Q: Is there any discussion for endowment-driven institutions to explicitly relate the liabilities side of the balance sheet to the asset side of the balance sheet, which is one of the things that seem to get divorced? Universities typically have an endowment management group and a treasury group, and they often report separately all the way up to the board. Is there a model of both sides of the balance sheet?
Mr. Campbell: There is now. During the financial crisis Harvard created a financial management committee, consisting of a mix of administrators, alumni and faculty. That committee has been succeeded more recently by a finance committee of the Harvard Corporation. Both committees have worked to develop pieces of the model. One aspect of that is the scenario planning that I was just advocating; that is, a methodology for taking the assumed risk and return of the endowment and then simulating that and seeing what it implies for future spending power in optimistic and pessimistic scenarios.
This is an iterative process because universities don’t know how risk tolerant they are until they do some planning to see how painful it would be to live with a bad scenario. You loop back and say, for example, that that risk felt like too much. Can we cut that risk? Well, not without reducing payouts, which is itself painful. So you have to consult the different constituencies that are involved and find a fixed point that everybody is the least uncomfortable with.
Q: Do you think that the Senate Finance Committee has a better understanding of university endowments today than they did in the spring of 2008, when highly endowed universities were accused of hoarding?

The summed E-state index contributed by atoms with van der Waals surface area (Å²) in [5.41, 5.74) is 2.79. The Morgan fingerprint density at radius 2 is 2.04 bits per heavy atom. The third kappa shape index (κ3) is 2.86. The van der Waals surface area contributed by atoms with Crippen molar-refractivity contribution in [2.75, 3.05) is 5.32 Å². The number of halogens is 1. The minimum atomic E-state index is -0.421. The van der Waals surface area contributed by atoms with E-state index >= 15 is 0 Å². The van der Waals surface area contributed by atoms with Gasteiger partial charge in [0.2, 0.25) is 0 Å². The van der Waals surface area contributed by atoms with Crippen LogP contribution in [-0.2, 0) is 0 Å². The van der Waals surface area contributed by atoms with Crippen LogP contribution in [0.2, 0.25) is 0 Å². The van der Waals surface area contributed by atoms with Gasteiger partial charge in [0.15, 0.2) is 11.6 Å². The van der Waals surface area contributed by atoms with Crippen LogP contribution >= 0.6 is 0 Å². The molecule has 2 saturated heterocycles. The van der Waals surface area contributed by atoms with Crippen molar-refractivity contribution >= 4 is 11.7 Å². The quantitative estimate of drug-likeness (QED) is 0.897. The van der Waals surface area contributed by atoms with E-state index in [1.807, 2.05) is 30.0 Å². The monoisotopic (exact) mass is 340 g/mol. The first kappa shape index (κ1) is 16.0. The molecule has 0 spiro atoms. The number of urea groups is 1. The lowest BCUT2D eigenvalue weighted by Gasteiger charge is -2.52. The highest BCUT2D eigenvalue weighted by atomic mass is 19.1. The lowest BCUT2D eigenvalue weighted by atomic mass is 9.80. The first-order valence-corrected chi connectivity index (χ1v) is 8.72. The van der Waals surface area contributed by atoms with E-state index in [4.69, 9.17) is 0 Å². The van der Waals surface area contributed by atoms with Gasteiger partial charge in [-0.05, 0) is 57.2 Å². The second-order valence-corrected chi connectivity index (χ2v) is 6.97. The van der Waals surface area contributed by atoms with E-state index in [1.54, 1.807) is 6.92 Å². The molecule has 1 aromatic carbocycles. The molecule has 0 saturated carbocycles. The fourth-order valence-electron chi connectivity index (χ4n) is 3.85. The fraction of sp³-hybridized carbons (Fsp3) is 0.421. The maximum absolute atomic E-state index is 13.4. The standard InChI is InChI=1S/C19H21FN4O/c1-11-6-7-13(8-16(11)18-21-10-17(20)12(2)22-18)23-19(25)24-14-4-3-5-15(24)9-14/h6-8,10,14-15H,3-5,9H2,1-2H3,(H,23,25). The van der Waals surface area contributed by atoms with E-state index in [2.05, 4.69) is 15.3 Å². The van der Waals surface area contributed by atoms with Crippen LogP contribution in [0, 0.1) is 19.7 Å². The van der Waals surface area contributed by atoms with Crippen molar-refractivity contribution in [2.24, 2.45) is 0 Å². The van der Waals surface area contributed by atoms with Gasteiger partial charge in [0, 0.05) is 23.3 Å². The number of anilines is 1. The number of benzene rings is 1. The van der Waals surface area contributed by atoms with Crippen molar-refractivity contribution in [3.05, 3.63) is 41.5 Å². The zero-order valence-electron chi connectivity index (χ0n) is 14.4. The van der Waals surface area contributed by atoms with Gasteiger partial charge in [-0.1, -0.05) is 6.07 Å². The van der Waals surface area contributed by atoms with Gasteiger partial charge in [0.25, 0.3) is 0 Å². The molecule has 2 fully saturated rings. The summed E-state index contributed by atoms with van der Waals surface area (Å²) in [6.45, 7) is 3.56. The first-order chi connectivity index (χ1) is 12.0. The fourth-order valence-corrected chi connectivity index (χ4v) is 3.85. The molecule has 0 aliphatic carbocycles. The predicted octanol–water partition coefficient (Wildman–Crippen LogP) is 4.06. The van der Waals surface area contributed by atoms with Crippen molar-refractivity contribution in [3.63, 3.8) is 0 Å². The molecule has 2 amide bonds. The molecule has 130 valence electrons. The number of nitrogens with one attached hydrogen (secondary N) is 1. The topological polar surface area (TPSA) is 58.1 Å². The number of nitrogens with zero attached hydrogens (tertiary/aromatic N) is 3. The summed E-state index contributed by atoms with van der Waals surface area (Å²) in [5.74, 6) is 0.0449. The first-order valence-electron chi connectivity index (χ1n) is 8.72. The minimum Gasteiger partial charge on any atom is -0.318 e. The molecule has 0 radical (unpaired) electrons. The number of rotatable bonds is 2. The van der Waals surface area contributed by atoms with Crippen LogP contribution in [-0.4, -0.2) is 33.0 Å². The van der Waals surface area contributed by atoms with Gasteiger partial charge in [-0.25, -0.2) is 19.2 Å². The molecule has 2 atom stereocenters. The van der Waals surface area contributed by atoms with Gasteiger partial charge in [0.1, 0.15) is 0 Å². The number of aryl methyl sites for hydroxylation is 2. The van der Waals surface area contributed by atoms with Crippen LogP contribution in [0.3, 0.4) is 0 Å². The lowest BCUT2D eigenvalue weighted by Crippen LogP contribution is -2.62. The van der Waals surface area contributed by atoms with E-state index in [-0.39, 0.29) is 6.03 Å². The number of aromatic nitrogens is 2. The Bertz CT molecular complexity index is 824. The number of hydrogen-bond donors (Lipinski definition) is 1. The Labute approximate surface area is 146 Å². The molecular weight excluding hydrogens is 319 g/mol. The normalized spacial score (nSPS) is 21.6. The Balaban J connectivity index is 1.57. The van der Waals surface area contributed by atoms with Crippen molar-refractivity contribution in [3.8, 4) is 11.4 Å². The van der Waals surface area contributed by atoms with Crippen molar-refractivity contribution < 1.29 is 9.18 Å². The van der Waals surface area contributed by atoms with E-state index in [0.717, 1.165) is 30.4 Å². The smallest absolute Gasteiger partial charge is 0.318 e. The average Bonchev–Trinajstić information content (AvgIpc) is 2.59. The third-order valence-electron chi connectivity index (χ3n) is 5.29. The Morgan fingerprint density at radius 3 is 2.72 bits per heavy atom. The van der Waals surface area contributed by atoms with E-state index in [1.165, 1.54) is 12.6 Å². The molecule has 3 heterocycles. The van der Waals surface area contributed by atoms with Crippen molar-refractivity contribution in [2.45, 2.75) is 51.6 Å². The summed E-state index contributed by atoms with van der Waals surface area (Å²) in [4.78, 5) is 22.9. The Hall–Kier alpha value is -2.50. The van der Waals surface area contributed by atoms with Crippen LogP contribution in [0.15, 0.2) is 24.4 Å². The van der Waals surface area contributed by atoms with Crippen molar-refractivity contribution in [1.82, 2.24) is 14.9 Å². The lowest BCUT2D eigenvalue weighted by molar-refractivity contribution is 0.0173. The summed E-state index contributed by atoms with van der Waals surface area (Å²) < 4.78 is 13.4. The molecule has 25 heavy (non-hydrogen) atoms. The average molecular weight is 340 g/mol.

Mr. Campbell: Well, I don’t want to make strong claims about the understanding of politicians. But certainly, seeing the massive endowment declines and the subsequent problems for universities has put that very much on the back burner for a while. For how long? I don’t know. We could get back to times when universities are seen as hoarding. But I think it will take a while because the problems are so visible, and it’s so clear that if we had entered the crisis with an unusually low spending rate, we would have found the crisis much easier to navigate. That’s just a very straightforward point that, I think, could be used to fend off the politicians for a while.
John Campbell is the Morton L. and Carole S. Olshan Professor of Economics at Harvard University, and served on the board of Harvard Management Company from 2004 to 2011. He is also a founding partner of Arrowstreet Capital, LP, a quantitative asset management firm. Campbell has written books and published more than 80 articles on various aspects of finance and macroeconomics. He served as president of the American Finance Association in 2005 and as president of the International Atlantic Economic Society in 2009. He is a research associate and former director of the Program in Asset Pricing at the National Bureau of Economic Research, a fellow of the Econometric Society, and a member of the American Academy of Arts and Sciences. Campbell can be reached at email@example.com.